Statistics and studies continue to support the information about AIDS transmission modes and risk groups that we gave here almost a year ago. [See “AIDS: What Risk to Save a Life?,” Fire Engineering, June 1987, page 32.)

Acquired immune deficiency syndrome is still known to be transmitted only through sexual contact, by intravenous injection, and during pregnancy or the birth process; and the U.S. Centers for Disease Control reports that the percentage of cases traced to each mode of transmission has remained steady.

The major risk groups are still those who engage in unprotected sexual contact, use intravenous drugs, or are born to mothers who had the AIDS virus in their bodies during pregnancy; and the CDC says the percentage of cases in each risk group has remained steady.

Health officials aren’t seeing any evidence that firefighters fall into a separate group because of their jobs, but that doesn’t mean we can rule out the possibility of transmission through an injury of the tvpe one might sustain in performing, say, extrication. [See “Prevention Guidelines for Emergency Response,” page 47. J

Extensive studies have been conducted in households where a family member had the HIV infection. They continue to show that, despite frequent or prolonged casual contact, none of the 400 individuals involved has become infected by being in the same room as an infected person or touching or sharing household items.

There’s also no evidence of transmission by insects, even in tropical zones where insect populations are large.

One thing that has shifted recently is the public misconception of the AIDS problem. In the late 1970s and early 1980s, it was seen as being limited to homosexual men. Now that the gay community has been active in education and prevention, the public focus has shifted to the black and Hispanic communities, but the misconception remains: that AIDS is a problem mainly for those groups.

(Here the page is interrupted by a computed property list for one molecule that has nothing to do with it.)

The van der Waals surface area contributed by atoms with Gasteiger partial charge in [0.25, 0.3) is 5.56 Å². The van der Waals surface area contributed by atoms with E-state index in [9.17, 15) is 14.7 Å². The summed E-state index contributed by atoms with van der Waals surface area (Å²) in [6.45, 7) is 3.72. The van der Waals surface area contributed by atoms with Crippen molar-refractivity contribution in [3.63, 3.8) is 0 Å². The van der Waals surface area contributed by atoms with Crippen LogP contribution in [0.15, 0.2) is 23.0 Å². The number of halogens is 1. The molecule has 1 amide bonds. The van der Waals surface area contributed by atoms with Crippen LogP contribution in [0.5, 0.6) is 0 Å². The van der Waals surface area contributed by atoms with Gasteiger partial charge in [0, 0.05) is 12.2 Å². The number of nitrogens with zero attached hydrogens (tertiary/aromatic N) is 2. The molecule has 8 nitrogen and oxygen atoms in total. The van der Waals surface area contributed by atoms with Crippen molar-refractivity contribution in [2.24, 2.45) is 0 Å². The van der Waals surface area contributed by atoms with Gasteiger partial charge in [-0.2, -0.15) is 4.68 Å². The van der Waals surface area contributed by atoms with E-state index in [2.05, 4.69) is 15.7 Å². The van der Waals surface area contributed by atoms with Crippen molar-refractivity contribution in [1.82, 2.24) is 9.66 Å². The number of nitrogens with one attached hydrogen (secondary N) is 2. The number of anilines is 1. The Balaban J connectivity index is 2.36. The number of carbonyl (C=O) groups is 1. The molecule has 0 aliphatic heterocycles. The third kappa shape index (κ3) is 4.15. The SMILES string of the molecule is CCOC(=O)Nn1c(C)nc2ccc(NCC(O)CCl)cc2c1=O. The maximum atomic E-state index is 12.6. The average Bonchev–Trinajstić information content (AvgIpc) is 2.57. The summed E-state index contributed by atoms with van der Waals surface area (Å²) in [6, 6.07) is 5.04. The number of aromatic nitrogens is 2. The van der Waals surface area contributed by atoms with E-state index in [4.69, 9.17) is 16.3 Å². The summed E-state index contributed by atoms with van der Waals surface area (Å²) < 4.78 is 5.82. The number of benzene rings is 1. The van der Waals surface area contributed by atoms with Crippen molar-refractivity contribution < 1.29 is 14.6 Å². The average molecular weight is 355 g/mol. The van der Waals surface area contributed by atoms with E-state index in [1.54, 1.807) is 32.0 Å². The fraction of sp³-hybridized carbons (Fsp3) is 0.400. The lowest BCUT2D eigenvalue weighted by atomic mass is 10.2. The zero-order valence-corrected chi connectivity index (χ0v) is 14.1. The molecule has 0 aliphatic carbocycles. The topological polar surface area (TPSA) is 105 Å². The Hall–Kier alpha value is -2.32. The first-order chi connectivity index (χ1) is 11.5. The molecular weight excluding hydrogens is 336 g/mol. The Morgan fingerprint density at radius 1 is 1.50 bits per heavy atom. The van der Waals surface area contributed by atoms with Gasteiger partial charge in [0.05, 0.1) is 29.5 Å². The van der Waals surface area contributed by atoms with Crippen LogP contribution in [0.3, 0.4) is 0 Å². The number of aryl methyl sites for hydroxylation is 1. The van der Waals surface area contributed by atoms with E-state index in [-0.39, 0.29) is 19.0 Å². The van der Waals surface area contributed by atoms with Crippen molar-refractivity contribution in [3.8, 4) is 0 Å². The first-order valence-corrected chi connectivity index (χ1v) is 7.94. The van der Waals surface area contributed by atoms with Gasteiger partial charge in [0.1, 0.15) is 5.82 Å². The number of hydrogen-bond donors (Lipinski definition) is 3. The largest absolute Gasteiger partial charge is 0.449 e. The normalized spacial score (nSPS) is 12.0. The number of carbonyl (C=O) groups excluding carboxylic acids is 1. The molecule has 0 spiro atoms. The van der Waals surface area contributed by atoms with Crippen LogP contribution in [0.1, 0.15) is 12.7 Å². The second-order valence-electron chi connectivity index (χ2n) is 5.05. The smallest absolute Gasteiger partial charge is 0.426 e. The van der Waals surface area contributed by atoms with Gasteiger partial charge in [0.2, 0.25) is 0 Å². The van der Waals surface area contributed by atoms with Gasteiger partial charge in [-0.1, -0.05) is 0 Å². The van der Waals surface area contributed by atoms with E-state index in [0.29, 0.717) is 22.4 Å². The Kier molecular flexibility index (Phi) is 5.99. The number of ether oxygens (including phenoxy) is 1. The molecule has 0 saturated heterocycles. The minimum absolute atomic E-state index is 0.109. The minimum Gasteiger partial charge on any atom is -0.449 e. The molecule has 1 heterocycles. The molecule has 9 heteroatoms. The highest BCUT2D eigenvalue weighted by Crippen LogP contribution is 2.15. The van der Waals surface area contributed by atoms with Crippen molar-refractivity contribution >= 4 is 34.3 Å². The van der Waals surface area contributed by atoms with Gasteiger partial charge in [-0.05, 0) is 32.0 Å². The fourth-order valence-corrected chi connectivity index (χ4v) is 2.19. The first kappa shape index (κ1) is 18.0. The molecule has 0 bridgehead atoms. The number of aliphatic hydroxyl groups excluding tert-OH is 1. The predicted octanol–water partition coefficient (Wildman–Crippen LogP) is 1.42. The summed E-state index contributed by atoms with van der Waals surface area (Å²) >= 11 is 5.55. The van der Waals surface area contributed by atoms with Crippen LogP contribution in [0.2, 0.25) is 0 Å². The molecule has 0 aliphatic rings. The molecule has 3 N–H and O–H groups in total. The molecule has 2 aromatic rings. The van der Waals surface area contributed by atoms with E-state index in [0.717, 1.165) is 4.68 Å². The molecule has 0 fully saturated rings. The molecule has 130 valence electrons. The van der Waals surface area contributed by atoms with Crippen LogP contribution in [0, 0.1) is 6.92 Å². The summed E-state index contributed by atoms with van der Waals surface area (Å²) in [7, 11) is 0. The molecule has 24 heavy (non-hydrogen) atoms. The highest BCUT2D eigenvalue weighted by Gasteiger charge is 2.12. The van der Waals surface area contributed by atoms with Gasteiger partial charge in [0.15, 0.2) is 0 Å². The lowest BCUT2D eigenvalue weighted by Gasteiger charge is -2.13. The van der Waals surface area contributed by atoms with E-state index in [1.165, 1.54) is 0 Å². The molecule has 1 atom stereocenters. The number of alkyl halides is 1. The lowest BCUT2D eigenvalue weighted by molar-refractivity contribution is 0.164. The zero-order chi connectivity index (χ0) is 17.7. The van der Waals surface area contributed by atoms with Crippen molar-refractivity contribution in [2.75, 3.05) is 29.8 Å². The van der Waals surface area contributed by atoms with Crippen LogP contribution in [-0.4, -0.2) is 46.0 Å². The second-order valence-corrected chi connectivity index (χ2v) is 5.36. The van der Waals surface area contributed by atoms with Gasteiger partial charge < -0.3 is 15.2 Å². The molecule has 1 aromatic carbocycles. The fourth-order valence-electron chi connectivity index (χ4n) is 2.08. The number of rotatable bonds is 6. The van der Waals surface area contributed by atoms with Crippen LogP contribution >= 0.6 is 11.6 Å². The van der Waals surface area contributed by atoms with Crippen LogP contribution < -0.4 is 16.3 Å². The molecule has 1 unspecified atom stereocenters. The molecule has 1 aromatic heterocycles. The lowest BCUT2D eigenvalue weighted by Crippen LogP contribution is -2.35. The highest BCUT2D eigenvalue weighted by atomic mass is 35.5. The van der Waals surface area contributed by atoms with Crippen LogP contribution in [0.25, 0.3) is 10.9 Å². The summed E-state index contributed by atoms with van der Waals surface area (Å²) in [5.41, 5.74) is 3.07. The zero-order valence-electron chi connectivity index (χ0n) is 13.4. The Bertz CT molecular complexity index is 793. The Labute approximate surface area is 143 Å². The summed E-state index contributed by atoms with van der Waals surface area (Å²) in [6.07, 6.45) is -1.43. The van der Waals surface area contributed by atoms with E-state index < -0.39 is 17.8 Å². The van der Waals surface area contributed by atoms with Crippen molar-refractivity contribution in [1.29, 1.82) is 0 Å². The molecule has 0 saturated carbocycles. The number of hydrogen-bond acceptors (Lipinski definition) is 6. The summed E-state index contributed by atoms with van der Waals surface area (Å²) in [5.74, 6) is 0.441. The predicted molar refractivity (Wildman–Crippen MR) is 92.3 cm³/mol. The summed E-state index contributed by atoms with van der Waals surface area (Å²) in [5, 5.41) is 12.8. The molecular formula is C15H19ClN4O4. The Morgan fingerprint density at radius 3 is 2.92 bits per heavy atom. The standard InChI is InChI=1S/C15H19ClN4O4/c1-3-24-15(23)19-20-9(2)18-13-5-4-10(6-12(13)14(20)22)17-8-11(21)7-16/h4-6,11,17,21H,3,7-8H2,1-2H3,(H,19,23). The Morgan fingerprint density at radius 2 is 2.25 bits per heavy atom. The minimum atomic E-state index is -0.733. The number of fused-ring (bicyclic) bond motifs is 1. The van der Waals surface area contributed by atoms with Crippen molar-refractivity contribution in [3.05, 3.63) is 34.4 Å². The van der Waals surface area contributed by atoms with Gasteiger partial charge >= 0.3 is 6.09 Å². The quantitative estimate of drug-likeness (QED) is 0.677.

The AIDS virus—human immunodeficiency virus, or HIV— is an equal opportunity virus. It doesn’t discriminate according to race, ethnicity, age, economic status, sex, or region. Indeed, there are 3 to 12 times as many AIDS cases among black and Hispanic adults as among whites. But again, the deciding factor isn’t ethnicity, but behavior. The numbers can largely be attributed to higher IV drug use in minority communities.

Just as it was true a year ago, everyone must protect themselves against AIDS. For while the proportions haven’t changed, and spokesman Chuck Fallis says the CDC doesn’t anticipate “a rampant spread among heterosexuals,” the raw numbers of AIDS cases have continued a gradual increase in all groups.

As of March 14, more than 56,000 cases of full-blown AIDS had been reported to the CDC; 31,000 of those people had died. The CDC projects that there will be 270,000 AIDS cases in this country by the end of 1991.

Protection, then, requires an honest evaluation of your own behaviors, as well as a willingness to discuss your situation with your sexual partner or partners.

To receive literature on AIDS and related topics, please contact the Gay Men’s Health Crisis, Publication Orders, Box 274, 132 W. 24th St., New York, NY, 10011; telephone (212) 807-7517. The material is available in English or Spanish. Various publications from GMHC address specific concerns of men (gay, bisexual, or homosexual), women (gay and straight), and people with AIDS; as well as legal and medical issues, a nursing care plan, and condom guidelines for men and women.

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